Olsen is Missouri-born and very much an old world singer. Or at least she was. Her spellbinding 2010 release Strange Cacti was a dark-arts meeting of haunting reverbed melodies and that stop-you-in-your-tracks vocal. Its follow-up, 2012’s Half Way Home, was a natural progression to fleshed-out freak-folk. And then came the jarring single “Sweet Dreams” – pure plugged-in pop. With that in mind, and with one listen to Burn Your Fire For No Witness’s stomping fuzz-popper “Forgiven/Forgotten”, you’d assume Olsen was done with her old acoustic ways. You’d be wrong though. Olsen’s gone eclectic is all.

She has, for example, a curious Hank Williams-tinged rocker (“Hi-Five”) up her sleeve, an exercise in tumbling storytelling akin to that of the other girl-and-guitar of the moment Courtney Barnett (“High & Wild) and a mesmeric Kimya Dawson/pre-war hybrid (“Un****theworld”) too. All this and still no mention for the stunning 7-minute acoustic “White Fire”, which starts life as a hushed Leonard Cohen-style strum and closes as an unimaginably intangible Nick Drake whisper.

There are a small number of quality control inconsistencies however. The LP’s pedestrian midsection is certainly nothing to get your knickers in a twist over, but it does lead to the charming daydream ditty “Iota”, its shuffling murmur conjuring Parisian chanteuse chic. Olsen’s ricket-yet-timeless vocal isn’t always given the spotlight it deserves, though her quivering pipes are put to fascinating use during the barely-there “Enemy”. In turn, the beautiful, Feist-like “Windows” manages to hang its notes in so much echo as to capture them like shimmering motes of dust in a shaft of light. These are superlatives richly merited too. Olsen should be basking in the luxurious critique her work will no doubt be universally afforded.

Best tracks: “Forgiven/Forgotten” and “White Fire”
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on 1 September 2015
Brilliant and diverse album. From Lo-fi country to shoegaze and back again.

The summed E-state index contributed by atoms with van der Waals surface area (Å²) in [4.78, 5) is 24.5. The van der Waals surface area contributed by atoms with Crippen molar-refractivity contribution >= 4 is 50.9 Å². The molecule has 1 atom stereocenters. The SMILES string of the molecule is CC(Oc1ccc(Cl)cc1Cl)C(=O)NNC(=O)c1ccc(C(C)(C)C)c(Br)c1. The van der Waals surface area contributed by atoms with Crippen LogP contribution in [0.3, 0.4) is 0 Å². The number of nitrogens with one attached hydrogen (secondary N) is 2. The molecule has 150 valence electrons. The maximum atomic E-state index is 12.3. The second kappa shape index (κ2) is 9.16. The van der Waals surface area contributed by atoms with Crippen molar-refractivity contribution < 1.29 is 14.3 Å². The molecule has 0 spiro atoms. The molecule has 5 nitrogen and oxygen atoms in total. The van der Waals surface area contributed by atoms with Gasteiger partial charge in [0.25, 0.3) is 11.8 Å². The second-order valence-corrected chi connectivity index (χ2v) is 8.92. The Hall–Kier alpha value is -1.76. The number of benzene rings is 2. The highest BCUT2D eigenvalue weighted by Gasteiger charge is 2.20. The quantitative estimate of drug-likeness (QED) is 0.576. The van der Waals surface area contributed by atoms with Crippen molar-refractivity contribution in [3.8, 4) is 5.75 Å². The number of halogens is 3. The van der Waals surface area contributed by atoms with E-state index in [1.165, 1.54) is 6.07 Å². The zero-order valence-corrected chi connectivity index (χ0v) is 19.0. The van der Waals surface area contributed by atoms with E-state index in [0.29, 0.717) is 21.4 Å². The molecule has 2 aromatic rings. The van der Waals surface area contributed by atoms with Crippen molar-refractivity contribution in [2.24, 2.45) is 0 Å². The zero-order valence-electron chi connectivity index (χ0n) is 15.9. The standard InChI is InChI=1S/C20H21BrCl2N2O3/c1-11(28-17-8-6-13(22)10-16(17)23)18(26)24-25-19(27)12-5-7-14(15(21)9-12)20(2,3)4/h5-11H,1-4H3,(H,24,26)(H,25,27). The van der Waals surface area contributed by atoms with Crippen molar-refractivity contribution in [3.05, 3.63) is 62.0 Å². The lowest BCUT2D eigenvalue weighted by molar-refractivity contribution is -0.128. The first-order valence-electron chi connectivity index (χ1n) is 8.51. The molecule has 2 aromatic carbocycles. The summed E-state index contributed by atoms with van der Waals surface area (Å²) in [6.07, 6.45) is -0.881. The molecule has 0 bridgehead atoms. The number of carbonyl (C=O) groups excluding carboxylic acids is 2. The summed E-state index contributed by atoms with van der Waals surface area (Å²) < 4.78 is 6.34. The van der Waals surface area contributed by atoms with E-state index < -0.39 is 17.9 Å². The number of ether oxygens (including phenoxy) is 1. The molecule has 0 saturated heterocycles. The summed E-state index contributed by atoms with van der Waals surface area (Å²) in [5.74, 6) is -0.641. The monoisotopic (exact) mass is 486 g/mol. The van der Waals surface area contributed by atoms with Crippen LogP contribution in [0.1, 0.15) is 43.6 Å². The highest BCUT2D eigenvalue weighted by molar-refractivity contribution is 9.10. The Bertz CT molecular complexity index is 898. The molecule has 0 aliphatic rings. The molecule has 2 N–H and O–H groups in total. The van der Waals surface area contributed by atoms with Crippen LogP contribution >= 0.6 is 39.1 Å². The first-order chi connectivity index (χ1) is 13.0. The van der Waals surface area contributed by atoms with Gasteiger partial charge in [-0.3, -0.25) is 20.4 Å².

The story of my personal romance on 12 inches of throbbing vinyl.

The cover is rubbish though.
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on 18 October 2015
So very beautiful! It meant a lot to have my favourite album in such a physical way. Comes with an album download and a lyrics slip with gorgeous artwork on it.
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on 11 January 2016
really nice , love it
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on 8 May 2015
very good!
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Great LP
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on 26 December 2015
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on 27 September 2014
Got dragged along to see this act in Camden last night at the Electric Ballroom. Must confess I had never heard of her. Normally wouldn't post in such circumstances, but I'd hate for the ill advised to blunder into a purchase of this without listening first, so would advise to check it out on spotify or youtube to make sure it's your thing. Have to say this was one of the worst gigs I have had the misfortune to attend. A standing audience, not dancing or moving in any way, were rooted to the spot with a very small sprinkling of teenage girls amongst them throwing themselves around awkwardly ( clearly having listened to this tripe in their bedrooms alone on repeat ) whilst gloom radiated from the stage. Olsen has the stage presence of a stray cat which has mistakenly ducked into the theatre and is desperately unsettled and disturbed by the small crowd it finds itself confronted with.